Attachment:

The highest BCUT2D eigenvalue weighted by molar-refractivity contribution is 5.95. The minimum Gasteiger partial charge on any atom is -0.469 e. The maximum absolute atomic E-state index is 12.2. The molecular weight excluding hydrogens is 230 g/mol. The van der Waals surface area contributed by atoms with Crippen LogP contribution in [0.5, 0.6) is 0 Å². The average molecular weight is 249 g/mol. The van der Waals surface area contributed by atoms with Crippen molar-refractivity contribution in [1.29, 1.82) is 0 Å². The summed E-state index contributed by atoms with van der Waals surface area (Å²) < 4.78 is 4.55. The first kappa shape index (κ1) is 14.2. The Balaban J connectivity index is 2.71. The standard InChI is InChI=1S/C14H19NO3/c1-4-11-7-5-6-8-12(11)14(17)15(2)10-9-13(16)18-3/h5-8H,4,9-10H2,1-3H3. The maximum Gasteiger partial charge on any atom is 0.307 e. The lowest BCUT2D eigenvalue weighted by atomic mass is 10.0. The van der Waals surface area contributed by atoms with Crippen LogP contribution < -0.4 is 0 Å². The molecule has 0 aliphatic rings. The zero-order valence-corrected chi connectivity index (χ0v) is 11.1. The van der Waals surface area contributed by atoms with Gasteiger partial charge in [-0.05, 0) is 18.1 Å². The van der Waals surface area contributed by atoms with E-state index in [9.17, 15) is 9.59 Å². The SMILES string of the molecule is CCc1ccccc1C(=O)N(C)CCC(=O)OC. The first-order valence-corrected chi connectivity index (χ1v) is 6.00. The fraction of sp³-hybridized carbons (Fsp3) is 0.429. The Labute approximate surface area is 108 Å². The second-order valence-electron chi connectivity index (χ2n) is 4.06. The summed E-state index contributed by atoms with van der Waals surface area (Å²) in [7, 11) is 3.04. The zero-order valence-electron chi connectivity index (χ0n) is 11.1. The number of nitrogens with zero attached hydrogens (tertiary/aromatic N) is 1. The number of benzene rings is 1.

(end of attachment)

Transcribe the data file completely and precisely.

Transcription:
The highest BCUT2D eigenvalue weighted by molar-refractivity contribution is 5.95. The minimum Gasteiger partial charge on any atom is -0.469 e. The maximum absolute atomic E-state index is 12.2. The molecular weight excluding hydrogens is 230 g/mol. The van der Waals surface area contributed by atoms with Crippen LogP contribution in [0.5, 0.6) is 0 Å². The average molecular weight is 249 g/mol. The van der Waals surface area contributed by atoms with Crippen molar-refractivity contribution in [1.29, 1.82) is 0 Å². The summed E-state index contributed by atoms with van der Waals surface area (Å²) < 4.78 is 4.55. The first kappa shape index (κ1) is 14.2. The Balaban J connectivity index is 2.71. The standard InChI is InChI=1S/C14H19NO3/c1-4-11-7-5-6-8-12(11)14(17)15(2)10-9-13(16)18-3/h5-8H,4,9-10H2,1-3H3. The maximum Gasteiger partial charge on any atom is 0.307 e. The lowest BCUT2D eigenvalue weighted by atomic mass is 10.0. The van der Waals surface area contributed by atoms with Crippen LogP contribution < -0.4 is 0 Å². The molecule has 0 aliphatic rings. The zero-order valence-corrected chi connectivity index (χ0v) is 11.1. The van der Waals surface area contributed by atoms with Gasteiger partial charge in [-0.05, 0) is 18.1 Å². The van der Waals surface area contributed by atoms with E-state index in [9.17, 15) is 9.59 Å². The SMILES string of the molecule is CCc1ccccc1C(=O)N(C)CCC(=O)OC. The first-order valence-corrected chi connectivity index (χ1v) is 6.00. The fraction of sp³-hybridized carbons (Fsp3) is 0.429. The Labute approximate surface area is 108 Å². The second-order valence-electron chi connectivity index (χ2n) is 4.06. The summed E-state index contributed by atoms with van der Waals surface area (Å²) in [7, 11) is 3.04. The zero-order valence-electron chi connectivity index (χ0n) is 11.1. The number of nitrogens with zero attached hydrogens (tertiary/aromatic N) is 1. The number of benzene rings is 1.